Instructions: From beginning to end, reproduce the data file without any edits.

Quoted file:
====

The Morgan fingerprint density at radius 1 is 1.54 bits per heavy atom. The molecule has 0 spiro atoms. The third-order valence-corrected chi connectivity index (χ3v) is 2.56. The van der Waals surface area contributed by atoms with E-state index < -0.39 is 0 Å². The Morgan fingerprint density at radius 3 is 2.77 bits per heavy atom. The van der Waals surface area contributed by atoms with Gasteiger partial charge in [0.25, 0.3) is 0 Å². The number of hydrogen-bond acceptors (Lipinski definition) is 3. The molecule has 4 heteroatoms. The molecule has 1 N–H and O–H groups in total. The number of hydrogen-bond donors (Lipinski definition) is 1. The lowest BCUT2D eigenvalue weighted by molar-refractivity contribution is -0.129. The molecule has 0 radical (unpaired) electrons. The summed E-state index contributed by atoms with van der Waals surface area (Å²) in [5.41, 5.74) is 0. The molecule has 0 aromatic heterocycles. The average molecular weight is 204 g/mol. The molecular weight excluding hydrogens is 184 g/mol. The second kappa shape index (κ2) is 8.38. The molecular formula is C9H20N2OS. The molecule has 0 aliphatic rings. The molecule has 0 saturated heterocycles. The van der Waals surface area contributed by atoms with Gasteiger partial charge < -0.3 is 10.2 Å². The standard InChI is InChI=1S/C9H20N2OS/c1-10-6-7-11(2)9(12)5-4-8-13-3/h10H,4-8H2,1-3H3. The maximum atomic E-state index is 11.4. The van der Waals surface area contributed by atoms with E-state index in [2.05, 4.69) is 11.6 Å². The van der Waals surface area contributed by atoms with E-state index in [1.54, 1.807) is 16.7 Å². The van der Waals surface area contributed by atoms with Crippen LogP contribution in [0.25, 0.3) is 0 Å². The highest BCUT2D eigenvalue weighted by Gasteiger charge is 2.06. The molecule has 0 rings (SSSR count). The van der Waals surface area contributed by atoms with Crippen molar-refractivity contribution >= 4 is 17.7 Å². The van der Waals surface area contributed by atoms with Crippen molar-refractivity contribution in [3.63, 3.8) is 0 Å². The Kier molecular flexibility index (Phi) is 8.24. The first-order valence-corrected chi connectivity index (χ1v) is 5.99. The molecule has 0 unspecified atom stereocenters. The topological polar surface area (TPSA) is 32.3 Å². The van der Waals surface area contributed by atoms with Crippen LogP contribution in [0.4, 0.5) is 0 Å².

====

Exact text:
The Morgan fingerprint density at radius 1 is 1.54 bits per heavy atom. The molecule has 0 spiro atoms. The third-order valence-corrected chi connectivity index (χ3v) is 2.56. The van der Waals surface area contributed by atoms with E-state index < -0.39 is 0 Å². The Morgan fingerprint density at radius 3 is 2.77 bits per heavy atom. The van der Waals surface area contributed by atoms with Gasteiger partial charge in [0.25, 0.3) is 0 Å². The number of hydrogen-bond acceptors (Lipinski definition) is 3. The molecule has 4 heteroatoms. The molecule has 1 N–H and O–H groups in total. The number of hydrogen-bond donors (Lipinski definition) is 1. The lowest BCUT2D eigenvalue weighted by molar-refractivity contribution is -0.129. The molecule has 0 radical (unpaired) electrons. The summed E-state index contributed by atoms with van der Waals surface area (Å²) in [5.41, 5.74) is 0. The molecule has 0 aromatic heterocycles. The average molecular weight is 204 g/mol. The molecular weight excluding hydrogens is 184 g/mol. The second kappa shape index (κ2) is 8.38. The molecular formula is C9H20N2OS. The molecule has 0 aliphatic rings. The molecule has 0 saturated heterocycles. The van der Waals surface area contributed by atoms with Gasteiger partial charge < -0.3 is 10.2 Å². The standard InChI is InChI=1S/C9H20N2OS/c1-10-6-7-11(2)9(12)5-4-8-13-3/h10H,4-8H2,1-3H3. The maximum atomic E-state index is 11.4. The van der Waals surface area contributed by atoms with E-state index in [2.05, 4.69) is 11.6 Å². The van der Waals surface area contributed by atoms with E-state index in [1.54, 1.807) is 16.7 Å². The van der Waals surface area contributed by atoms with Crippen LogP contribution in [0.25, 0.3) is 0 Å². The highest BCUT2D eigenvalue weighted by Gasteiger charge is 2.06. The molecule has 0 rings (SSSR count). The van der Waals surface area contributed by atoms with Crippen molar-refractivity contribution >= 4 is 17.7 Å². The van der Waals surface area contributed by atoms with Crippen molar-refractivity contribution in [3.63, 3.8) is 0 Å². The Kier molecular flexibility index (Phi) is 8.24. The first-order valence-corrected chi connectivity index (χ1v) is 5.99. The molecule has 0 unspecified atom stereocenters. The topological polar surface area (TPSA) is 32.3 Å². The van der Waals surface area contributed by atoms with Crippen LogP contribution in [0.4, 0.5) is 0 Å².